In this book, leading American Lutheran theologians, inspired by the Scandinavian emphasis on theology as embodied practice, ask how Christian communities might be mobilized for resistance against systemic injustices. They argue that the challenges we confront today as citizens of the United States, as a species in relation to all the other species on the planet, and as members of the body of Christ require an imaginative reconceptualization of the inherited tradition. The driving force of each chapter is the commitment to truth-telling in naming the church’s complicity with social and political evils, and to reorienting the church to the truth of grace that Christianity was created to communicate. Contributors ask how ecclesial resources may be generatively repurposed for the church in the world today, for church-building grounded in Christ and for empowering the church’s witness for justice. The authors take up the theme of resistance in both theoretical and pragmatic terms, on the one hand, rethinking doctrine, on the other, reconceiving lived religion and pastoral care, in light of the necessary urgencies of the time, and bearing witness to the God whose truth includes both justice and hope.
Christine Helmer is professor of German and religious studies at Northwestern University.
Chapter 1. Ecclesial Practices of Resistance
Chapter 2. Taking Responsibility for Truth: Ecclesial Practices in an Age of Hypocrisy
Chapter 3. Embodying Truth in Ecclesial Practices
Allen G. Jorgenson
Chapter 4. Telling the Truth about Doctrine: Justification and Justice
Chapter 5. Complicity and the Christological Path of Ecclesial Resistance: Summons to a New Catechesis for a Time of Despair
Paul R. Hinlicky
Chapter 6. Lutheran Ecclesiologies of Resistance: Starting with the Spirit
Cheryl M. Peterson
Chapter 7. Resisting Tyranny and Polarization: An Ecclesiology of Word and Sacrament from the Midwestern Heartland
Chapter 8.Creation Piety and Spiritual Formation
Gordon J. Straw
Chapter 9. Remembering the Immigrant Experience: The Body of Christ as a Borderless Space to Embrace Our Shared Humanity in the Face of Rising Xenophobia
Man Hei Yip
Chapter 10. Practicing Jesus Christ in Public, Embodying Resistance
Craig L. Nessan
Chapter 11. Seelsorge for Those Who Resist
Timothy L. Seals
In a culture of increasing violence and disregard for God's creatures, the church plays a prophetic role that is critical and constructive. She exposes and stands firm against the lure of accommodation to the ways of the world, but more importantly, she speaks and lives out a hopeful faith and love that opens our eyes to the beauty of God in his lavish care for a suffering creation. The church shares by grace in this divine work of healing. But how? The contributors propose an ecclesiology grounded in the Lutheran tradition that does not only talk about but invites us to be formed in habits of truth-telling and other practices of resistance and hope. What we have here, with this collection of essays, is nothing less than the makings of a rich spirituality of resilience and restoration to guide and sustain us in our journey with hurting neighbors amidst the wilderness of our times.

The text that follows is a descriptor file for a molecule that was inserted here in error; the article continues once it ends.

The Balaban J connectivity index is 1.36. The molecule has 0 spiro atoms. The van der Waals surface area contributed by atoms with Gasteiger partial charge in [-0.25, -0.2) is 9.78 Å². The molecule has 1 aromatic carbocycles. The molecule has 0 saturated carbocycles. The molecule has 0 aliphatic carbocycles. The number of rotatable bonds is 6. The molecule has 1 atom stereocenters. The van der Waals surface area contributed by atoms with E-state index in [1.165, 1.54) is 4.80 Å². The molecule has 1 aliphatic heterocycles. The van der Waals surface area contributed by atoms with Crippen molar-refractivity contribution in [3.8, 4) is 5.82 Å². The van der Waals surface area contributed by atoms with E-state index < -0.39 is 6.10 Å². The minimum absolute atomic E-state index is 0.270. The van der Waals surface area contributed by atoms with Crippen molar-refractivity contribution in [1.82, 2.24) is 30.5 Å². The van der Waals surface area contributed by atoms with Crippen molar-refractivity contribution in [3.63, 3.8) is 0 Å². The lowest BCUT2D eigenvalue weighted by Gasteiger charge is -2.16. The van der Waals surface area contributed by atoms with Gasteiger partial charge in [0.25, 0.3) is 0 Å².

In this compelling volume, a diverse group of theologians draw from often-overlooked resources in Lutheran traditions of Reform and Resistance and call the church to more boldly take up its distinctive role as witness to Jesus’ living embodiment of truth in a society that continually resists it. Clear-eyed and up front about the church’s historical and contemporary failures to live up to its calling as being the body of Christ in a suffering world, the authors chart a path toward embodying justice in the face of the many falsehoods currently perpetuated around issues of immigration, race, gender, and the state of God’s good creation. At once attentive to care for the spirits and bodies of those who practice resistance and committed to far-reaching structural analysis of the injustices that need resisting, this book will help communities of faith deepen their spiritual practices that extend neighbor love to those both near and far.
This book offers a refreshing look at the Lutheran intellectual tradition and its potential for addressing contemporary societal issues. Critical and constructive and aiming at reform and resistance, the book offers new insights on a variety of themes such as immigration, xenophobia and racism, women, sexism, indigenous spiritualities, and embodiment. This book provides a new perspective on the legacy and possibilities of Lutheran theology in response to urgent social issues. Highly recommended to scholars and students of religion as well as practitioners.